Sunday, March 15, 2009

Whales and Manatees: 'Protective layer of Blubber' a Cop Out

There are many creatures in the animal kingdom who have been given a free pass for far too long. Creative wording has hidden the truth and kept many of them in unhealthy conditions. Quite often, when referring to manatees, whales, and even hippos, scientists have used the phrase "layer of protective blubber." Well, it's time to stop the sugar coating and enabling. Quite simply, these animals are fat.

For years now Europeans and Americans have been concerned about obesity among its citizenry, but they have forgotten about their even heavier mammal neighbors. The most poorly treated has been the manatee. Slow, docile, and for all intents and purposes, a stupid aquatic cow, the manatee as a species has taken several hits. Some quite literally (from speedboats), but some more indirectly by scientists who insidiously refer to their slowness and weight problem as "natural". 
Manatee activist Charles Bruthaumer, visibly upset said, "They are being hit by speed boats, and we are supposed to not help them lose weight and become faster? Where is the Richard Simmons of the sea world? Why don't they get Jenny Craig diet plans? Where are their banana nut smoothies?"

The problem has reached pandemic proportions, with 100% of the manatee population affected by obesity. And, unfortunately most whale species, from the western Pacific to the Atlantic are suffering from the politically correct and severely enabling diagnosis of a "healthy layer of blubber."
"It saddens me. So many activists say 'Save the whales' and 'We care about sea life' but then turn a blind eye to this obesity problem," said Dr. Zhivago of the Aquatic Obesity Institute in eastern Russia.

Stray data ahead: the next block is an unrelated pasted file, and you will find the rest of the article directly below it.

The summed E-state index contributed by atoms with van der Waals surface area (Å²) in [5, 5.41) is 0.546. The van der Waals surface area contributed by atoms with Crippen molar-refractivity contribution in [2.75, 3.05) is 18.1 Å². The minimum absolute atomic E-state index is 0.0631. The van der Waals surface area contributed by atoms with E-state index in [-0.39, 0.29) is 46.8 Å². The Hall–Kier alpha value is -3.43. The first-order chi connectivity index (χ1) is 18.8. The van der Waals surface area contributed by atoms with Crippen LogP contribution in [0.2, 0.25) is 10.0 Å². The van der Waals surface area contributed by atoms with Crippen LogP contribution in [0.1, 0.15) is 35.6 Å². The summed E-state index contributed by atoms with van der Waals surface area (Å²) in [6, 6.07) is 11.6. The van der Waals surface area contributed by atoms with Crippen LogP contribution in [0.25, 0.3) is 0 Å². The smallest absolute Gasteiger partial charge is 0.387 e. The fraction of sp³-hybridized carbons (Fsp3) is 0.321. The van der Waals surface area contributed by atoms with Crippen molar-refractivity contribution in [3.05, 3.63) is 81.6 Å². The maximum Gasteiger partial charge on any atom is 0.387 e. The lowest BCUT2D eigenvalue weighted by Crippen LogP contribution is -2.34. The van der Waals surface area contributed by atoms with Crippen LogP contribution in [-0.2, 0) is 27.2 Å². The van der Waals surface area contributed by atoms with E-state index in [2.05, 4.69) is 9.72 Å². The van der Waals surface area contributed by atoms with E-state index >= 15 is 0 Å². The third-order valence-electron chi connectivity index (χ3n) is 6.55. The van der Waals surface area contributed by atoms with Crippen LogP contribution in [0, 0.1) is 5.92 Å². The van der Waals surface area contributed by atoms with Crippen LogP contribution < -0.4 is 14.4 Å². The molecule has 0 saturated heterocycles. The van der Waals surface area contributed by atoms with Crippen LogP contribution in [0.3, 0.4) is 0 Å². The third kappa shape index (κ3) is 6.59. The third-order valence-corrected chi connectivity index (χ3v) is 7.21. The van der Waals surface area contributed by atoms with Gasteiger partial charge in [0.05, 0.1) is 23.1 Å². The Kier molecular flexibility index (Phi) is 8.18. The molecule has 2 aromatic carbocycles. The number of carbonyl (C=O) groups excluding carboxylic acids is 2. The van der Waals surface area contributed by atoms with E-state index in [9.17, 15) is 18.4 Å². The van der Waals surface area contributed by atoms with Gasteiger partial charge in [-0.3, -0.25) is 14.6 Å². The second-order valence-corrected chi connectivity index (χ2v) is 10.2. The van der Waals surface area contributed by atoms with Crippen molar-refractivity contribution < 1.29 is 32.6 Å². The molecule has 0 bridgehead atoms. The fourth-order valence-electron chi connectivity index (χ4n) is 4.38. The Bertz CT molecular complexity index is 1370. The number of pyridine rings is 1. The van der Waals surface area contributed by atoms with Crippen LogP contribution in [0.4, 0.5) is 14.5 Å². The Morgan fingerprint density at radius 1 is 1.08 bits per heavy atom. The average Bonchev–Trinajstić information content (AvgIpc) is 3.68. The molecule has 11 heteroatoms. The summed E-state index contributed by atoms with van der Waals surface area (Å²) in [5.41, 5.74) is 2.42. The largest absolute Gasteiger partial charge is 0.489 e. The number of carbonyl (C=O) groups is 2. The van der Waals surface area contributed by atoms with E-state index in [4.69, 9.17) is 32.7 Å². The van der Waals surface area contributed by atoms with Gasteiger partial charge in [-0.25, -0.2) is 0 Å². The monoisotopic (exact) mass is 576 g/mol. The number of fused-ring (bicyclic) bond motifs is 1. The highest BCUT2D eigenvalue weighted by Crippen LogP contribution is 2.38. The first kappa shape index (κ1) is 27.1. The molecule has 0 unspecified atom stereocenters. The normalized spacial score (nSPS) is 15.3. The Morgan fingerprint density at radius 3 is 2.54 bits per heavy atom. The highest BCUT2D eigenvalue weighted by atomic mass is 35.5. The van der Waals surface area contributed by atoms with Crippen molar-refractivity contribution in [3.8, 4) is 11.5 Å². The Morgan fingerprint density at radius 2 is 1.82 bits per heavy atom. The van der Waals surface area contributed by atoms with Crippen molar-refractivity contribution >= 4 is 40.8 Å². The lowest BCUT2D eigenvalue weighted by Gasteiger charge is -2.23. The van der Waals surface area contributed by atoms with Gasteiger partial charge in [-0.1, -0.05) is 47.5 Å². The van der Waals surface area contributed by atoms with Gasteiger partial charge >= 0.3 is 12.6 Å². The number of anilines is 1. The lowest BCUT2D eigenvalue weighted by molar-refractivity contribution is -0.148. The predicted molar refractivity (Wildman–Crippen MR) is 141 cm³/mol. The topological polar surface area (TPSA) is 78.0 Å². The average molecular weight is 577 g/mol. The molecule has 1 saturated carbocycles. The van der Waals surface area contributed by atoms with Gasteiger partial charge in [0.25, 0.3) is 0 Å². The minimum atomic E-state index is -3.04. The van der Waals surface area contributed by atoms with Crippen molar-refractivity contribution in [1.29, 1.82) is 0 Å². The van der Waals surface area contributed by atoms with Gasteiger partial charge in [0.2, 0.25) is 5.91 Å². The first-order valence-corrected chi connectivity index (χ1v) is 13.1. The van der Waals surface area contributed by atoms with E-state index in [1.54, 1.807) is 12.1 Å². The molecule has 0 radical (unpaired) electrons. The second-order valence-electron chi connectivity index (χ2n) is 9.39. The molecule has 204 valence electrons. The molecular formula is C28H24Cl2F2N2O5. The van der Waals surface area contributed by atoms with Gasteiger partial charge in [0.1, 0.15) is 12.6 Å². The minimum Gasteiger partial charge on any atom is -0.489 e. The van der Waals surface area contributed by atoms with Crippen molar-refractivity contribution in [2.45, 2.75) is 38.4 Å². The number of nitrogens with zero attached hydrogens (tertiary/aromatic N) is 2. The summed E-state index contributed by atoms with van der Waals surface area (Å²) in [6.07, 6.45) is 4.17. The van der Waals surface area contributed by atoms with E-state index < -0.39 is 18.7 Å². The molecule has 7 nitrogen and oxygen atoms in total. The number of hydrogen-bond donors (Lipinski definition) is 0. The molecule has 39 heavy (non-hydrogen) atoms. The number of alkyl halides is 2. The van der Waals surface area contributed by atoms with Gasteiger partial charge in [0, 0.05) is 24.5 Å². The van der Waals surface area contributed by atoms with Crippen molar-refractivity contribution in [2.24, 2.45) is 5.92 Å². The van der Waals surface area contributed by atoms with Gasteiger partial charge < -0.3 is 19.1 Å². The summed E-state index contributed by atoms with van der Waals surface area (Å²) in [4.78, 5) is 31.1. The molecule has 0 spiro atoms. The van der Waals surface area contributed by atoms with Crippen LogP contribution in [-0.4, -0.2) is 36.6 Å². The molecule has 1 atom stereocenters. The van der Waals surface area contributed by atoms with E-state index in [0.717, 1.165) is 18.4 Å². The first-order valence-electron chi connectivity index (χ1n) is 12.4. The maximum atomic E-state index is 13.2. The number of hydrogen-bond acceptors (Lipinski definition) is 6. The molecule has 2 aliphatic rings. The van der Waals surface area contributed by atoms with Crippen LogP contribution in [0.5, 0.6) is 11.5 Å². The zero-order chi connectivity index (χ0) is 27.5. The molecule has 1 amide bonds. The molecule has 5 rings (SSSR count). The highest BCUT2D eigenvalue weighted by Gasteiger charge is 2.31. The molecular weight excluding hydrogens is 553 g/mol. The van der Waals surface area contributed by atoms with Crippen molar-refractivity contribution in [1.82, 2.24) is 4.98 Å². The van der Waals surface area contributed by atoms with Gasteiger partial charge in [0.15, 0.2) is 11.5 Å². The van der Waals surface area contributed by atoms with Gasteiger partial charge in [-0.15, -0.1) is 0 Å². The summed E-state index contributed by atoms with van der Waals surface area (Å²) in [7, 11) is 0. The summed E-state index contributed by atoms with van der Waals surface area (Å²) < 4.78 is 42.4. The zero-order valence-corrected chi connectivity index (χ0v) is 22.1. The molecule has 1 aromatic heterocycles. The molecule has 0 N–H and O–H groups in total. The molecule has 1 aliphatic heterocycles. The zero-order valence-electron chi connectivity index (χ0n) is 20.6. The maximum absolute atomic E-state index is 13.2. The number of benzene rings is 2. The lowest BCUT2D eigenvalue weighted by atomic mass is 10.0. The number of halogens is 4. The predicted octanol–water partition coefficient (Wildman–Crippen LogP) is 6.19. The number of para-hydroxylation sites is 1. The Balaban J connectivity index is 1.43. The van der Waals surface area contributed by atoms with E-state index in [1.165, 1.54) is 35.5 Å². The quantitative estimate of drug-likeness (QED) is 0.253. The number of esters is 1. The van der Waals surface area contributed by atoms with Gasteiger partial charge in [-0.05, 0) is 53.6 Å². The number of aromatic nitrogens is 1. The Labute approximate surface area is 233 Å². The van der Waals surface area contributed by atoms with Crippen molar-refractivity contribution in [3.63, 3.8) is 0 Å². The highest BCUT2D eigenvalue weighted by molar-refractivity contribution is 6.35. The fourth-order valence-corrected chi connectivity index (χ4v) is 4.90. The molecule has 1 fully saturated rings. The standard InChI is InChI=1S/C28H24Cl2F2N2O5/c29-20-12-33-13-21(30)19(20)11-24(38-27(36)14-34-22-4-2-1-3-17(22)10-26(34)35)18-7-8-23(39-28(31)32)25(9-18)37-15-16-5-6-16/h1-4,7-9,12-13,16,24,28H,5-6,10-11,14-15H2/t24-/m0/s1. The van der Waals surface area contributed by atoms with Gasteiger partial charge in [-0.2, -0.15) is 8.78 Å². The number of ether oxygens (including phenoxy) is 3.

But, while some nations do not even know there is a problem, others have been trying to fix the problem for years now. As it turns out, Japanese whale hunting fleets have not been merely killing whales for their meat, but in fact have developed an effective program that captures whales and gives them state of the art marine mammal liposuction. Dr. Kurimaku, lead plastic surgeon for operation "Thin Whale" had this to say:

"Everybody gets so mad at my country for whale fishing. If only the government would let us tell the world what we are doing. We aren't killing the whales. We are saving them."
If only more nations of the world could be as proactive as the Japanese. Unfortunately the future looks grim for most aquatic mammals. The rate of diabetes and number of cases of heart diseases for whales and manatees has sky-rocketed in the past 5 years. Most dolphins, the trim and healthy of the aquatic mammal world, don't seem to mind. Former star of the '60s TV show 'Flipper', had this to say:

"Those stupid whales and manatees just need to stop feeding on krill and seaweed all day and get some exercise. They could take up surfing, or water acrobatics. I hear that the killer whales have even developed treadmills on some of the northern ice flows. The fat ones just need to reclaim their lives. It's doable. Just look at me."

1 comment:

Jeff said...

If you watch closely, you'll see a manatee performing a barrel roll in this episode:

They're trying to lose weight - they're trying.